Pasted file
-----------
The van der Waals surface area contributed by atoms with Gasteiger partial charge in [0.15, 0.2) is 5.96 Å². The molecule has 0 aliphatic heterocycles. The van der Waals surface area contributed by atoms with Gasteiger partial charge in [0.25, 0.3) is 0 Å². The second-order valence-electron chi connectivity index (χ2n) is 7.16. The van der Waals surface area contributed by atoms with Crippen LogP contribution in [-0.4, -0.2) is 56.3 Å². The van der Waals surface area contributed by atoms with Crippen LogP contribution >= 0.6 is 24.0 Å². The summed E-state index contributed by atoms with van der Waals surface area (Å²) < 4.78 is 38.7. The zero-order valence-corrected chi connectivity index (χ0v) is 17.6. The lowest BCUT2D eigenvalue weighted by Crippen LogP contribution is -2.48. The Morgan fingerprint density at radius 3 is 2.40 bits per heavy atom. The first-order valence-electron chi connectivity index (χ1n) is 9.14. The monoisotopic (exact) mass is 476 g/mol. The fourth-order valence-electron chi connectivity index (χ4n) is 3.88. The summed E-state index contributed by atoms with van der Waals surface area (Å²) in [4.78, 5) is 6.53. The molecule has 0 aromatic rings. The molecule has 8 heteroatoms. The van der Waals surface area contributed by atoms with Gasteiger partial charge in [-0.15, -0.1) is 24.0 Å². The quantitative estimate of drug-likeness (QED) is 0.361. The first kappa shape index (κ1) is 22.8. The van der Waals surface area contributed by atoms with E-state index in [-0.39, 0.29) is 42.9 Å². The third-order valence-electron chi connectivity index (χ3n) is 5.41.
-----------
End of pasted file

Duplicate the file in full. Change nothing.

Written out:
The van der Waals surface area contributed by atoms with Gasteiger partial charge in [0.15, 0.2) is 5.96 Å². The molecule has 0 aliphatic heterocycles. The van der Waals surface area contributed by atoms with Gasteiger partial charge in [0.25, 0.3) is 0 Å². The second-order valence-electron chi connectivity index (χ2n) is 7.16. The van der Waals surface area contributed by atoms with Crippen LogP contribution in [-0.4, -0.2) is 56.3 Å². The van der Waals surface area contributed by atoms with Crippen LogP contribution >= 0.6 is 24.0 Å². The summed E-state index contributed by atoms with van der Waals surface area (Å²) < 4.78 is 38.7. The zero-order valence-corrected chi connectivity index (χ0v) is 17.6. The lowest BCUT2D eigenvalue weighted by Crippen LogP contribution is -2.48. The Morgan fingerprint density at radius 3 is 2.40 bits per heavy atom. The first-order valence-electron chi connectivity index (χ1n) is 9.14. The monoisotopic (exact) mass is 476 g/mol. The fourth-order valence-electron chi connectivity index (χ4n) is 3.88. The summed E-state index contributed by atoms with van der Waals surface area (Å²) in [4.78, 5) is 6.53. The molecule has 0 aromatic rings. The molecule has 8 heteroatoms. The van der Waals surface area contributed by atoms with Gasteiger partial charge in [-0.15, -0.1) is 24.0 Å². The quantitative estimate of drug-likeness (QED) is 0.361. The first kappa shape index (κ1) is 22.8. The van der Waals surface area contributed by atoms with E-state index in [-0.39, 0.29) is 42.9 Å². The third-order valence-electron chi connectivity index (χ3n) is 5.41.